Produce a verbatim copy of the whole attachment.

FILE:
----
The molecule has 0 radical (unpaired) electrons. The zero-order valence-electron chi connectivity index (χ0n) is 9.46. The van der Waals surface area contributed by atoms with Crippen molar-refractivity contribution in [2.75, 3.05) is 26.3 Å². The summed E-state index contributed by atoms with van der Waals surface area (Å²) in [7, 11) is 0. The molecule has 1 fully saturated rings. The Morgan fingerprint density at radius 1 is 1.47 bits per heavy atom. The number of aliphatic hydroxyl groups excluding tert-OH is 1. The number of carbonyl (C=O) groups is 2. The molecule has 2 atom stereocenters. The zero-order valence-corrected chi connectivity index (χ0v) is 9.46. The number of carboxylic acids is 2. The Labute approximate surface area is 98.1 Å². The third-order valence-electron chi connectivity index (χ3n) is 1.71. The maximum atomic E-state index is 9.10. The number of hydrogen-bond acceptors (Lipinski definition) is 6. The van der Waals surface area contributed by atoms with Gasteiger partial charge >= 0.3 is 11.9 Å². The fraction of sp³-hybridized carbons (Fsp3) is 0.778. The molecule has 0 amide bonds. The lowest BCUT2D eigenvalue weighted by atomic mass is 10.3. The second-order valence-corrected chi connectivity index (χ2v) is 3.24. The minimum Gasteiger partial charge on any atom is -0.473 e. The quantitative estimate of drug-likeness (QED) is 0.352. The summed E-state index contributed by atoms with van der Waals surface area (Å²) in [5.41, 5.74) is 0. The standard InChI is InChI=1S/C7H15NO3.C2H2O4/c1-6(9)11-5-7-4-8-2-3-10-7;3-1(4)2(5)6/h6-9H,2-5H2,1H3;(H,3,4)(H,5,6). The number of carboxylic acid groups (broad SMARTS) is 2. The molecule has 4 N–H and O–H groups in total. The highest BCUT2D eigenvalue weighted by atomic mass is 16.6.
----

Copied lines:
The molecule has 0 radical (unpaired) electrons. The zero-order valence-electron chi connectivity index (χ0n) is 9.46. The van der Waals surface area contributed by atoms with Crippen molar-refractivity contribution in [2.75, 3.05) is 26.3 Å². The summed E-state index contributed by atoms with van der Waals surface area (Å²) in [7, 11) is 0. The molecule has 1 fully saturated rings. The Morgan fingerprint density at radius 1 is 1.47 bits per heavy atom. The number of aliphatic hydroxyl groups excluding tert-OH is 1. The number of carbonyl (C=O) groups is 2. The molecule has 2 atom stereocenters. The zero-order valence-corrected chi connectivity index (χ0v) is 9.46. The number of carboxylic acids is 2. The Labute approximate surface area is 98.1 Å². The third-order valence-electron chi connectivity index (χ3n) is 1.71. The maximum atomic E-state index is 9.10. The number of hydrogen-bond acceptors (Lipinski definition) is 6. The van der Waals surface area contributed by atoms with Gasteiger partial charge >= 0.3 is 11.9 Å². The fraction of sp³-hybridized carbons (Fsp3) is 0.778. The molecule has 0 amide bonds. The lowest BCUT2D eigenvalue weighted by atomic mass is 10.3. The second-order valence-corrected chi connectivity index (χ2v) is 3.24. The minimum Gasteiger partial charge on any atom is -0.473 e. The quantitative estimate of drug-likeness (QED) is 0.352. The summed E-state index contributed by atoms with van der Waals surface area (Å²) in [5.41, 5.74) is 0. The standard InChI is InChI=1S/C7H15NO3.C2H2O4/c1-6(9)11-5-7-4-8-2-3-10-7;3-1(4)2(5)6/h6-9H,2-5H2,1H3;(H,3,4)(H,5,6). The number of carboxylic acid groups (broad SMARTS) is 2. The molecule has 4 N–H and O–H groups in total. The highest BCUT2D eigenvalue weighted by atomic mass is 16.6.